Homeless Youth – abandoned, nowhere to go!

A person is considered homeless if they do not have suitable accommodation and their current living arrangement is inadequate with short tenure and no control of and access to space for social relations. You can still be classified as homeless if you are sleeping in a car, cheap motel room, on a friends couch or just sleeping rough in general.

Did you know that according to the 2016 Census, on any given night approximately 116,500 Australians are homeless, with a whopping 27,500 of these being young people between the ages of 12 and 24 years?
But what does a homeless person look like? A new campaign is challenging stereotypes about those who have experienced homelessness. The Council to Homeless Persons (CHP) chief executive Jenny Smith says that the ‘My Name is...’ project gives an opportunity to those who have experienced homeless to share their voice and experience. This project makes homelessness a personal journey, raising awareness and hopefully pushing those who are struggling to speak out and get help where they can. Stigma and Discrimination is a major factor affecting homeless youth on a deeper level, so this project is a great step forward in helping to find a solution.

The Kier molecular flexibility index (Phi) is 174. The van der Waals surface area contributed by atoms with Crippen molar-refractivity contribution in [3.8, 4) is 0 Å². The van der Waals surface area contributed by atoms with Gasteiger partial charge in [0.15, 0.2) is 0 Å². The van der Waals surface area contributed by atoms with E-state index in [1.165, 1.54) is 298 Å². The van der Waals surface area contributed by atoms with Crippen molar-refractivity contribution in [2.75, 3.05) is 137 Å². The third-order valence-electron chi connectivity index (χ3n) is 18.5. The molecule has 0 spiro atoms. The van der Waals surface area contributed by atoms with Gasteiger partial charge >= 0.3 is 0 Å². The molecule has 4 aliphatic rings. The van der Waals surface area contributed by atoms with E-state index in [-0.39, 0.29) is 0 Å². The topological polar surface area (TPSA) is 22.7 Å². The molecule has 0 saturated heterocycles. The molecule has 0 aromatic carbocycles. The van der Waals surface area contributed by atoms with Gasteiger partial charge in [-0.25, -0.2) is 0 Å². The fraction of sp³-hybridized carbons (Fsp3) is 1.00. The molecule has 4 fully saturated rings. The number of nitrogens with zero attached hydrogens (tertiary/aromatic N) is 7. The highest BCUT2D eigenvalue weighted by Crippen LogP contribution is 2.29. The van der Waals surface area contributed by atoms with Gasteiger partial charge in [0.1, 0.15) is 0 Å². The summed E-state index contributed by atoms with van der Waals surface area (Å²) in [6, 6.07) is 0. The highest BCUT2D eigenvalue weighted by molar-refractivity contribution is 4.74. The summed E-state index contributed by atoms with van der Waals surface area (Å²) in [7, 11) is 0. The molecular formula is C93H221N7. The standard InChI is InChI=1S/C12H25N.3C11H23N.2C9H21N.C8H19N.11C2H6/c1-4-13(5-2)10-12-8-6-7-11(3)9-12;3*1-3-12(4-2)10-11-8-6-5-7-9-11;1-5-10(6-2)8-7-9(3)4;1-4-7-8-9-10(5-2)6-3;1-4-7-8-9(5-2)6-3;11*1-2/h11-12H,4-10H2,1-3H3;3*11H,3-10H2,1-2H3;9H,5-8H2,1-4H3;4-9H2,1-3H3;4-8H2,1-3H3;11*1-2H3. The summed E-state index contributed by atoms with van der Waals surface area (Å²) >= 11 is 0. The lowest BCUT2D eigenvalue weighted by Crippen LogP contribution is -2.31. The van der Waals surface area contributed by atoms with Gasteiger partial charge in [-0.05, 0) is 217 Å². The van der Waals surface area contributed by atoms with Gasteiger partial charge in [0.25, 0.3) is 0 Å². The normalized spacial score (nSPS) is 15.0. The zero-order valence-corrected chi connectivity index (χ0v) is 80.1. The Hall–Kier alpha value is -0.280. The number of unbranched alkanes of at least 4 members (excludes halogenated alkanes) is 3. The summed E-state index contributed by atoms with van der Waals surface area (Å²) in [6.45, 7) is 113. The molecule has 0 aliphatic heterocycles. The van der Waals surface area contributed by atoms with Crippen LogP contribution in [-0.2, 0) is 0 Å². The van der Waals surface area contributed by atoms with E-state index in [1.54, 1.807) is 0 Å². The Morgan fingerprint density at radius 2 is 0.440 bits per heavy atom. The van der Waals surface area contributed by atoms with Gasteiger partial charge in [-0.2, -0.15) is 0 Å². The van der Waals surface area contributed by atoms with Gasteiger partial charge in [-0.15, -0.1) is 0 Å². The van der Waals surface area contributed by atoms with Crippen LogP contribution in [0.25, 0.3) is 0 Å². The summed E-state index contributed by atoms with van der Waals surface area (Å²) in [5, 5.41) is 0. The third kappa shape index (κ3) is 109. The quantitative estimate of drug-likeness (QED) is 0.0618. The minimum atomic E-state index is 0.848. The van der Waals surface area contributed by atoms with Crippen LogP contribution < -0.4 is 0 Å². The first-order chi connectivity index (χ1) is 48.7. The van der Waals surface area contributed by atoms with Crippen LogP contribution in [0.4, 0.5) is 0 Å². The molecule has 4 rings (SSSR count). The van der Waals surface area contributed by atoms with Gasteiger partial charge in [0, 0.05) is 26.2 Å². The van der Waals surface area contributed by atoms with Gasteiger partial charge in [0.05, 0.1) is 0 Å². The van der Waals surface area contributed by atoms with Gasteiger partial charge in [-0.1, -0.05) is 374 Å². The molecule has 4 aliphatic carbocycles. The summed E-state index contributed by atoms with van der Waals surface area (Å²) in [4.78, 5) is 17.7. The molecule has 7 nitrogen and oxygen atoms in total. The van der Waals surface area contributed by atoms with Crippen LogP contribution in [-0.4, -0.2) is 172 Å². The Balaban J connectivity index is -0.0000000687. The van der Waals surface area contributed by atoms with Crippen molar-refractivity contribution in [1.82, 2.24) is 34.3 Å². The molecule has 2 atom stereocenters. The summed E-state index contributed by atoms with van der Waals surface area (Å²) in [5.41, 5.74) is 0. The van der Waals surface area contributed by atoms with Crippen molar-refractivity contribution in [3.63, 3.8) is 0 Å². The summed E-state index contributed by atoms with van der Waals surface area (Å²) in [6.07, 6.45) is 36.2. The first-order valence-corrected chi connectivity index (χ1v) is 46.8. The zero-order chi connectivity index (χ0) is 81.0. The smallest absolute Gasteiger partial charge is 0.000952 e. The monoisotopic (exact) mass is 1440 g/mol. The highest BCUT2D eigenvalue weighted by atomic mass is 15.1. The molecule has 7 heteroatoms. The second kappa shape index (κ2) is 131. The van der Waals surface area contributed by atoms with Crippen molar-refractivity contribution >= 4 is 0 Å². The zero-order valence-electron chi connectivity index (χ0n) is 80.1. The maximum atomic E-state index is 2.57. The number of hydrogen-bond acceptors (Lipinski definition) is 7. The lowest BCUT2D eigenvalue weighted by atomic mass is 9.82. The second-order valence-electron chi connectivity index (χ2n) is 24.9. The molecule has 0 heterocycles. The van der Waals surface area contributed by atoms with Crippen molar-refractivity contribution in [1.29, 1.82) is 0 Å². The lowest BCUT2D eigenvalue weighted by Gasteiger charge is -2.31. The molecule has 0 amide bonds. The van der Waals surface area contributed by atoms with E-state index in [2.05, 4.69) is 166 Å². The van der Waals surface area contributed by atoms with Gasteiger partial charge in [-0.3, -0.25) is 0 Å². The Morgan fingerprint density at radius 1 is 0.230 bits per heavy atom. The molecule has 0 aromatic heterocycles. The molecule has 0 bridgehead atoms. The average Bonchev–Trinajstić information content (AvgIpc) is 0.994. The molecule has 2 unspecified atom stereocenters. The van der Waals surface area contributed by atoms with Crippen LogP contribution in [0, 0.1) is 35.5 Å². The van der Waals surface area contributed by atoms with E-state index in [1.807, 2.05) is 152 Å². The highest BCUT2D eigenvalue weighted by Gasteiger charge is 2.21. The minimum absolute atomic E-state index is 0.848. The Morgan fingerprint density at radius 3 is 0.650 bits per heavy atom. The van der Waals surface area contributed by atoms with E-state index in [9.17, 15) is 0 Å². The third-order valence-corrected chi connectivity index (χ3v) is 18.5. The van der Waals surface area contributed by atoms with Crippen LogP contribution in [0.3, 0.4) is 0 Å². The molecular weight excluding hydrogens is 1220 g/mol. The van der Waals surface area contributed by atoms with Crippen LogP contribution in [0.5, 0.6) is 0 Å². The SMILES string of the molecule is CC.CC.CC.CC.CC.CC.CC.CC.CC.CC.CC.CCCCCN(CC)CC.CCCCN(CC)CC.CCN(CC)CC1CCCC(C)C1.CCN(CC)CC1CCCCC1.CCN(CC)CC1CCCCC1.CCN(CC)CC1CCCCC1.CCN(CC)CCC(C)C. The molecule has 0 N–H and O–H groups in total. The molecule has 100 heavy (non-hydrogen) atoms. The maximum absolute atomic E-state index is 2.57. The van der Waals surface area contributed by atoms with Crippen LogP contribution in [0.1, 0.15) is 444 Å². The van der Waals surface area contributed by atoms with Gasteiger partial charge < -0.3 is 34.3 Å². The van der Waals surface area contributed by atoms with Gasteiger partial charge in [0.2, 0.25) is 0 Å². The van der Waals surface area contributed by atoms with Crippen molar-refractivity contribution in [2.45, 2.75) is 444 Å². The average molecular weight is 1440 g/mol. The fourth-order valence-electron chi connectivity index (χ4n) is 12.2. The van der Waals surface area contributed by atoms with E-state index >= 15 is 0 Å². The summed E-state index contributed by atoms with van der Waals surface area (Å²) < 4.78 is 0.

It is a common misconception that young people become homeless by choice although there are a number of causes that can leave a young individual without a safe environment to call home. These include:
• Family conflict or breakdown
• Abuse in the home (sexual, physical and/or emotional)
• Lack of employment and income
• Drug and alcohol issues
• Mental health issues
• And many more causes...
Without the feeling of safety and a place to call home, life can get pretty overwhelming for teens and young people. Whilst struggling with their evolution into adulthood and developing life skills, being homeless is sure to add further pressure onto teens. Struggling with homelessness also puts youth at risk of being a part of violent crime, something no human should have to deal with, let alone a young individual trying to find their feet.
Often, youth who are struggling either don’t know where to go for help or are ashamed to ask for support, which is why there have been a number of organizations put together to help tackle the issue of youth homelessness.
The Salvation Army is one organization that offers help to the homeless. They do more than just offer emergency accommodation, but better yet through their large network of services they aim to help bring people back into society, assisting them to fulfil a valuable role in their community and supporting them every step of the way.
I’ll leave you with a question; Does the government need to do more to provide social housing for long term homeless? Isn’t it ironic that there is so much commercial development and apartments being built, yet it is so unaffordable and unavailable to the homeless sector?

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